I still think you should check out the Sarah Susanka's "Not So Big House" books. She uses lots of built ins, banquettes, open spaces, diagonal views...and lots of wonderful details that make the house special, if not big.

Here are a few pictures of her home and a link to the site...which includes more pictures and plans of the home. Hope this gives you some good ideas :) From Kitchen plans From Kitchen plans

Here is a link that might be useful: Link to Not So Big House site

    Bookmark   February 9, 2012 at 1:13AM
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Looks like you're getting some responses, over on the building forum, but I thought I'd post this plan, over here. I went through and this is the only one I saw that seemed like it might work (during a fairly quick search).

What do you think? You could flip it, depending on the views and light...and access the porch from the kitchen (easy enough to add a door) which wouldn't block your views from the living/dining room.

Another porch option, might be to put a door, where you have the window (by the dining room slider) and have the porch behind the kitchen. You could always have a pass through where the kitchen window is...and it would give you more space for a future carport or garage, on the side. From Kitchen plans From Kitchen plans

Here's a link to the house, on e-plans. Hope it gives you some helpful ideas :)

Here is a link that might be useful: Link to plan

    Bookmark   February 9, 2012 at 12:38PM
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Meant to add, the front of the house is not very interesting (typical with some lake homes) but I would think about adding a window over the bathtub (in the master) even if it's frosted...and possibly bump out windows, at least in the kids' rooms. Great for a window seat with storage under and you can put shelves on both sides, for even more storage. Smaller rooms feel much larger, when there's plenty of storage, views and light :)

    Bookmark   February 9, 2012 at 12:45PM
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The office...if you don't want to include it, in your flex space...what about off the master bedroom? If you put the porch behind the kitchen, the office would balance that out. You could have lots of windows, with low shelf/storage and/or a solid wall, on the living room side, to give you privacy from the deck. Just another idea...

    Bookmark   February 9, 2012 at 12:50PM
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Pay-it-forward, I don't see too many potential problems with the plan you are currently playing with, but I notice a couple of things I'd tinker with. First, the kitchen does not appear to have very much cabinet/storage space. That's something I'd try to improve. Maybe the "sinks in the bedrooms" can be disguised using pocket doors that could roll out to cover them when not in use. That way they'd just look like another closet. Also, the bathrooms don't appear to have much in the way of storage/cabinetry. What about linen storage? It looks like it has plenty of closets and, if those are storage units in the entry way, I like that! Best of luck.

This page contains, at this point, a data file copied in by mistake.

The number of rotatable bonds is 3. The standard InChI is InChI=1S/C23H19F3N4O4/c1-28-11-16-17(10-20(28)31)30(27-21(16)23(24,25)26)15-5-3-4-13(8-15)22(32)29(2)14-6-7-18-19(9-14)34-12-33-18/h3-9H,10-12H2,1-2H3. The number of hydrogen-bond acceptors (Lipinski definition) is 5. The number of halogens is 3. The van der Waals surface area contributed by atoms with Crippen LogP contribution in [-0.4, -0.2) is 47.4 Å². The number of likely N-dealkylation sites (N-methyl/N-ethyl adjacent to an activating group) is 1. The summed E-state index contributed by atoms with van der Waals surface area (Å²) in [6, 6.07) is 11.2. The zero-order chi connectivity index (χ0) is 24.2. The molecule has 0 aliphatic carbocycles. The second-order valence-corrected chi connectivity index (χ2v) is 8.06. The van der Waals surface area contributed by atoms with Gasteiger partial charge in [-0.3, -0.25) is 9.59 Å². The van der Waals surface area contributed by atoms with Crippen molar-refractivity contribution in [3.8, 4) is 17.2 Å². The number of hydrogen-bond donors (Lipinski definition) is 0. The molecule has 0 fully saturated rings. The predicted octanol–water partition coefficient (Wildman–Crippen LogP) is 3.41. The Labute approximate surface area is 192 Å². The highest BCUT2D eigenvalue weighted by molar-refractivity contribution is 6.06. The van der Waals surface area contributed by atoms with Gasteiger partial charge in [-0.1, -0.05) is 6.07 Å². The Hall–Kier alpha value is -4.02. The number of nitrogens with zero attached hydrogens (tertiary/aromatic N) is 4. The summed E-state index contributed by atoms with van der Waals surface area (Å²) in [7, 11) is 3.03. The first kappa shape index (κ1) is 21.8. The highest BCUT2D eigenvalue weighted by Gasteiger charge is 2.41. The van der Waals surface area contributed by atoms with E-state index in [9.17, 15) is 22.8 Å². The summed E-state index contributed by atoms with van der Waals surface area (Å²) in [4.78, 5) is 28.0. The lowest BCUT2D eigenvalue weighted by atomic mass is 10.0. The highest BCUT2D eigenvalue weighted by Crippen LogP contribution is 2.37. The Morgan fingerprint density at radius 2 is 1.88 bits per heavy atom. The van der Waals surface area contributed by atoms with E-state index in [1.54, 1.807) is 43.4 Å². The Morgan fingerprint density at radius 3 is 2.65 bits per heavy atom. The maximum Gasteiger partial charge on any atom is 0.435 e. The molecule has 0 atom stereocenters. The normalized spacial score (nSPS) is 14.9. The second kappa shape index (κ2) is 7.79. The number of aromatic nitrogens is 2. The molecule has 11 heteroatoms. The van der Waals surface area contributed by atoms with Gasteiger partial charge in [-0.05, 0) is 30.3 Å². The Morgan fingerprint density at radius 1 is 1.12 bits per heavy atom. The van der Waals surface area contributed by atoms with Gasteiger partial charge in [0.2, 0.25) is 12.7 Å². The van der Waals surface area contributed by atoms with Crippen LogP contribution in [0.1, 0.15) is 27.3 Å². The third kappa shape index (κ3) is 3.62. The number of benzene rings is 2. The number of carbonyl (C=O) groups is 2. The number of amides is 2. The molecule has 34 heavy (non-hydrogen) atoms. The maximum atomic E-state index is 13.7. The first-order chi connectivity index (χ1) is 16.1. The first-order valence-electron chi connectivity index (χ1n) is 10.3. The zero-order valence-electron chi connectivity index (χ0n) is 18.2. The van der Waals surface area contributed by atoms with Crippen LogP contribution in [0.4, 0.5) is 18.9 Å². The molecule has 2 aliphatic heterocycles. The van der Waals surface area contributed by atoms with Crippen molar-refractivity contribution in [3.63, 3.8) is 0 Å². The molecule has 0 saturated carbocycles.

Bookmark   February 9, 2012 at 1:34PM
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I like the plan, and I think it responds well to what you're wanting in a house. Others have already mentioned the in-BR sinks as something to possibly change, and I agree.

Also already mentioned is that the DR seems a bit small. I have a conference room in my office that has almost the exact same dimensions (within 6" either way). I have a 3' x 5' table in there with four chairs (two chairs on either long side). If I place a chair on either end, it blocks in the people on the back side. It is very tight as is, and I only put a 5th chair in there in emergencies. If I were you I might consider bumping the west wall out a few feet. That would interfere with what you have in the foyer (built-ins?), but you could keep those by shifting the entry to the right and losing the thing with the stripes (another built-in? water feature?). Also, consider losing the little sections of wall on the north side of the DR -- just let it be all open. And consider using a bench/banquette all the way across the north wall of the DR.

Also consider how most people are going to enter the house. We spend so much time making beautiful front entries, but most family and a lot of visitors will enter the house based on where their car is parked. I think you need to go ahead and decide how you're going to handle parking. If parking is in the front, you're set. But if it is along the side, the natural "back door" is going to be on the side porch and through the living room sliding doors. If you're in the mountains with snow, mud and dirt, you might want to consider something along the lines of a mud room at the main vehicle entry.